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Year : 1999  |  Volume : 31  |  Issue : 5  |  Page : 322-332

Cyclooxygenase-2: A new therapeutic target

Correspondence Address:
S Sengupta

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Source of Support: None, Conflict of Interest: None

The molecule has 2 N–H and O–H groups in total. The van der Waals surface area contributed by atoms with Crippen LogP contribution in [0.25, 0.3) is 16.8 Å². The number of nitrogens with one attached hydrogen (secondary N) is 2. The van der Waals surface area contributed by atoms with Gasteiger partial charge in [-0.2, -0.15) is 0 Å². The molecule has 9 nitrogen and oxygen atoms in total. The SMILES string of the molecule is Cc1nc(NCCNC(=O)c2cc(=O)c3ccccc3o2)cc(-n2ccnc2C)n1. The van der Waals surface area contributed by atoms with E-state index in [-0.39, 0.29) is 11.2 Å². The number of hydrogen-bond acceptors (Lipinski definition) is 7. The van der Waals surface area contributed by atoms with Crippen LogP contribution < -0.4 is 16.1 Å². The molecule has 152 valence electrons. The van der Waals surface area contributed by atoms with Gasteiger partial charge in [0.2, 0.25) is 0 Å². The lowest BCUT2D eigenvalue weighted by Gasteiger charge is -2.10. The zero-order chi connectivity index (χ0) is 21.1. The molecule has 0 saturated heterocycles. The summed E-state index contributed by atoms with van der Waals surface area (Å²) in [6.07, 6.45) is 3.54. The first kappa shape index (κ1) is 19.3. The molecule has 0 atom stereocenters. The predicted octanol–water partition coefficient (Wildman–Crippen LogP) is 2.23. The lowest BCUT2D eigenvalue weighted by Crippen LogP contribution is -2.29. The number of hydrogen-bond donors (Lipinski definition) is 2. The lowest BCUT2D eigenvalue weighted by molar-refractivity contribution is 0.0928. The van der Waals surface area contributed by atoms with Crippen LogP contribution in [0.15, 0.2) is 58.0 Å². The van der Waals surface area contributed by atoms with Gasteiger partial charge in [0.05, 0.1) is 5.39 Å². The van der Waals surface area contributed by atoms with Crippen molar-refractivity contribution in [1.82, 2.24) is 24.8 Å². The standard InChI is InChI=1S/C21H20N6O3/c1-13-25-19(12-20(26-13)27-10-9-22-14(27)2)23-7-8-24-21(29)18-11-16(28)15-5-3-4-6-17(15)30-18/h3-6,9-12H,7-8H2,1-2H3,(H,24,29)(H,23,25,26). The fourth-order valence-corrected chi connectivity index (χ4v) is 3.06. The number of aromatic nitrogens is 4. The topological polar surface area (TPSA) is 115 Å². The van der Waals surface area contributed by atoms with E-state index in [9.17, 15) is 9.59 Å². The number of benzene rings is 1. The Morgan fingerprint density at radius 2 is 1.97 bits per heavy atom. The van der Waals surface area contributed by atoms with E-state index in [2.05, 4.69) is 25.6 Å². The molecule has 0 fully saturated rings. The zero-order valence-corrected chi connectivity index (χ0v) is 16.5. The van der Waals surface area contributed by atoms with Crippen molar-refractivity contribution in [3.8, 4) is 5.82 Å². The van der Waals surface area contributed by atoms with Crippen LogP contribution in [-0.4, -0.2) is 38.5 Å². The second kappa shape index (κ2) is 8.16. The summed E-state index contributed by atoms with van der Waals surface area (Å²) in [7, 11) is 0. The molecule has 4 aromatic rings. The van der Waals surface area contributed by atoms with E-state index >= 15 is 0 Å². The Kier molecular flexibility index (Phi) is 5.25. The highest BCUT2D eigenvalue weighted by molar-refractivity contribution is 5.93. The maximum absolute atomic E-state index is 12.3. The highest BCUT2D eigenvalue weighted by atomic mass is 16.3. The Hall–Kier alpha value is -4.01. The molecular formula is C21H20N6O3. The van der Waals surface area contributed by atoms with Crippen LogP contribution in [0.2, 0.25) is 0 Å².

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Cyclooxygenase (COX) is the enzyme catalysing oxidation of arachidonic acid to hydroperoxy endoperoxide (PGG2) and its subsequent reduction to hydroxy endoperoxide (PGH2). It is thus an important therapeutic target for the modulation of the prostaglandin pathway. Recent studies have demonstrated the existence of a second isoform of COX. Both the isoforms have a molecular weight of 71K with 63% amino acid homology. The human COX-2 gene is however a 8.3Kb small immediate early gene and is induced by most of the stimuli associated with inflammation. COX-2 has thus been implicated in pathological roles of COX while constitutive COX-1 is said to be involved in physiological functions. Indeed, COX-2 has now been associated with inflammation, hyperalgesia, angiogenesis, neuromodulation, cancer and Alzheimer's disease, giving rise to the opportunity of modulating these conditions with selective inhibitors of COX-2. The recent X-ray structural analysis for COX-2 has paved the way for development of a whole new range of agents with selectivity for this isoform, thereby sparing the physiological functions. Here in this review, an attempt has been made to elucidate the role of COX-2 in these conditions and to evaluate the various COX-2 inhibitors that are in different stages of development or are presently available. From the present knowledge of COX-1 and COX-2 an effort has been made to reclassify NSAIDs based on the selectivity in inhibiting the isoforms.


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